• 9 June Baptism of Louisa Bingham born 14 April 1822, daughter of Bridget and Gentleman William Bingham Pay Master General Department.
  • 29 June Baptism of Henrietta Bowman born 7 June 1822, daughter of Eliza Shepherd and Deputy Assistant Commissary General William Flockhart Bowman. W Bowman became DACG on 4 May 1814.
  • 5 July Baptism of Mary Spurrier born 21 April 1821, daughter of Louisa and Assistant Commissary General John Spurrier. J Spurrier became ACG on 1 July 1814.
  • 4 Aug Baptism of Charles Ottley born 7 July 1822, son of Anne and Lt Benjamin Robert Ottley on the half-pay of 61st Regt.
    Lt Ottley was ranked as Lt in the 90th (Perthshire Volunteers) from 5 Oct 1820 and Lt in the army since 16 July 1812.
  • 13 Oct Baptism of Catherine Baker born 26 Sep 1822, daughter of Catherine and George Baker late Acting Sgt 51st Regt.
  • Recruit John Bywater, 51st Regt, aged 23 yrs, arrived from the Ionian Islands for change of climate. He died in Gozo from phthisis on the second day of his admission into the hospital of the 85th Foot. He was emaciated, short of breath, and had such a considerable deformity of his chest that the medical staff were surprised as to how he could have possibly been enlisted.
  • William Bridger 51st Regt, aged 28 yrs, died of dysentery 40 days after his admission to the hospital of the 18th Foot. He was a convalescent sent to Malta from the Ionian Islands.

Dress Regulations – Hospital Staff

General Orders Horse Guards 25 April 1822: Inspectors were to wear:

  • Blue coat, double breasted, lapels of the same colour.
  • Scarlet collar and cuffs, slashed sleeves and skirts.
  • Three gold embroidered loops on the collar, three on each cuff, three plain on each sleeve.
  • Gilt buttons with the crown, star, the letters GR and the words Hospital Staff raised thereon.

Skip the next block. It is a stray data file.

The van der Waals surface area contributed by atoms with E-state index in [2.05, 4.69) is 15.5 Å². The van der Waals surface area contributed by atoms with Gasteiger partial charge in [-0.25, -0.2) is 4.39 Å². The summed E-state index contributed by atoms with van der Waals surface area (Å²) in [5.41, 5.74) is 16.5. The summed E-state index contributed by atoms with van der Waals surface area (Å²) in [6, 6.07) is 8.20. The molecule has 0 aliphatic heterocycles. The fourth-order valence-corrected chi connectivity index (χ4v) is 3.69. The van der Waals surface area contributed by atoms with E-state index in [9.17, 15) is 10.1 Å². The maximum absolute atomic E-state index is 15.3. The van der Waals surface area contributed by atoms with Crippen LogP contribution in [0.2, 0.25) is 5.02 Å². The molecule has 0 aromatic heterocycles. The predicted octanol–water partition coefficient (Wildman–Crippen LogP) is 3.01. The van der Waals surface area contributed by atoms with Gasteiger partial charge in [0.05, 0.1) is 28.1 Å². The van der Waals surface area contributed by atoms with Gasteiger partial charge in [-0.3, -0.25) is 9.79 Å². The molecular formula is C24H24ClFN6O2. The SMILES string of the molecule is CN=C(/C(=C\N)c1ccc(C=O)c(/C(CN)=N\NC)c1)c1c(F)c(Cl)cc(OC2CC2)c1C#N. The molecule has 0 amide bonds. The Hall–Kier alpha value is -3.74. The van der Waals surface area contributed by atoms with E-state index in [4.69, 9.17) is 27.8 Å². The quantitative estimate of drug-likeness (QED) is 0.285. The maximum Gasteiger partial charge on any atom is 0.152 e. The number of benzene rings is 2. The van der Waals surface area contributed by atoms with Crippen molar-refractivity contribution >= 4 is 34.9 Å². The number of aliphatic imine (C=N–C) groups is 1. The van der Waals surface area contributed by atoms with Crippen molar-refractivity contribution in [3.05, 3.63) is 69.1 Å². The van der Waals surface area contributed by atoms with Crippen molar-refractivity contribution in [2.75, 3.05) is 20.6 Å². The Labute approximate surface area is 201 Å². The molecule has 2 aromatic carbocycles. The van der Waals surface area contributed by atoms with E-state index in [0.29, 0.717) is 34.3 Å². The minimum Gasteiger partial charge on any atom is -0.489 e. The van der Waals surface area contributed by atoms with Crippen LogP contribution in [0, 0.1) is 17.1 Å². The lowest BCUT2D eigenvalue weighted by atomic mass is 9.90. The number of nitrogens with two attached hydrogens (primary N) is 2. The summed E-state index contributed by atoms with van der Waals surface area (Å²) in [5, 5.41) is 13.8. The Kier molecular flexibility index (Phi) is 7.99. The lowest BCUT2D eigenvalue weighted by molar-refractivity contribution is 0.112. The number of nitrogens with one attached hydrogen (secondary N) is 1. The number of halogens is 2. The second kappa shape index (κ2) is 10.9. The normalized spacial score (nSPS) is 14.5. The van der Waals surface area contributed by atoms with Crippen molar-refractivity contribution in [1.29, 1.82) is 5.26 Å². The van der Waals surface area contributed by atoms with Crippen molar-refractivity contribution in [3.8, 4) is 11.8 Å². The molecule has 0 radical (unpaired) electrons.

• Plain cocked hat, black button and black silk loop.
  • White breeches and long boots or white pantaloons with Hessian boots.
  • White breeches with silk stockings, shoes and gilt buckles for full dress.
  • Blue overalls for undress.
  • Sword belt to be worn under the coat, knot, a regulation sword as approved for officers of infantry.
  • Black silk cravat or stock.
  • White leather gloves.
  • Blue great coat.

Deputy Inspectors wore two embroidered loops on the collar, two on each cuff and two plain on each sleeve.

From 28 Nov 1822, Physicians wore a single breasted coat with two embroidered loops in their collar to distinguished them from staff surgeons. Assistant Staff Surgeons distinguished themselves from Hospital Assistants by having one embroidered loop in the collar.

The apothecaries wore a single breasted blue coat, scarlet collar and cuffs, slashed sleeves and skirts, one button on the collar, one on each cuff and one on each sleeve.

The Assistant Staff Surgeons and Hospital Assistants wore a single breasted blue coat with scarlet collar, slashed sleeves and skirts, one button on the collar and two on each sleeve.

Chair of Anatomy

In 1822, a Professorship of Anatomy and a Chair of Surgery was established at the University of Malta. The first to hold the Chair was the former Army Surgeon Gavino Patrizio Portelli, who remained in post for 16 years.